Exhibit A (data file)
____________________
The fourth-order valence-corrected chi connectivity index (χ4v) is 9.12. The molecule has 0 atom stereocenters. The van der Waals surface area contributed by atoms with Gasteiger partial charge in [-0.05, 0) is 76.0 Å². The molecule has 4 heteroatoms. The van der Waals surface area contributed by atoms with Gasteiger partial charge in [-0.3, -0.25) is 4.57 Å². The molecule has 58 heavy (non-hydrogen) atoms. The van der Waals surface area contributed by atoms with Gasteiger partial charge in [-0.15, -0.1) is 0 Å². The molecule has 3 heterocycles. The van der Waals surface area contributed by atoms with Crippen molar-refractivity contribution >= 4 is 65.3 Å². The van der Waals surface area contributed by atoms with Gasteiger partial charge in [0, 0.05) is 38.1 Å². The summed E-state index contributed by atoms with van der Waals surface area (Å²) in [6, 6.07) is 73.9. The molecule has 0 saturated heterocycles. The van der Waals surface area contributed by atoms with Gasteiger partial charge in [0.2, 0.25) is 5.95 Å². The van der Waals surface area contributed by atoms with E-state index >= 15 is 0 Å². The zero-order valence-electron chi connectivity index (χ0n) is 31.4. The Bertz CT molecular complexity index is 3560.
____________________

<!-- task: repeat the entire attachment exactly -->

The fourth-order valence-corrected chi connectivity index (χ4v) is 9.12. The molecule has 0 atom stereocenters. The van der Waals surface area contributed by atoms with Gasteiger partial charge in [-0.05, 0) is 76.0 Å². The molecule has 4 heteroatoms. The van der Waals surface area contributed by atoms with Gasteiger partial charge in [-0.3, -0.25) is 4.57 Å². The molecule has 58 heavy (non-hydrogen) atoms. The van der Waals surface area contributed by atoms with Gasteiger partial charge in [-0.15, -0.1) is 0 Å². The molecule has 3 heterocycles. The van der Waals surface area contributed by atoms with Crippen molar-refractivity contribution >= 4 is 65.3 Å². The van der Waals surface area contributed by atoms with Gasteiger partial charge in [0, 0.05) is 38.1 Å². The summed E-state index contributed by atoms with van der Waals surface area (Å²) in [6, 6.07) is 73.9. The molecule has 0 saturated heterocycles. The van der Waals surface area contributed by atoms with Gasteiger partial charge in [0.2, 0.25) is 5.95 Å². The van der Waals surface area contributed by atoms with E-state index >= 15 is 0 Å². The zero-order valence-electron chi connectivity index (χ0n) is 31.4. The Bertz CT molecular complexity index is 3560.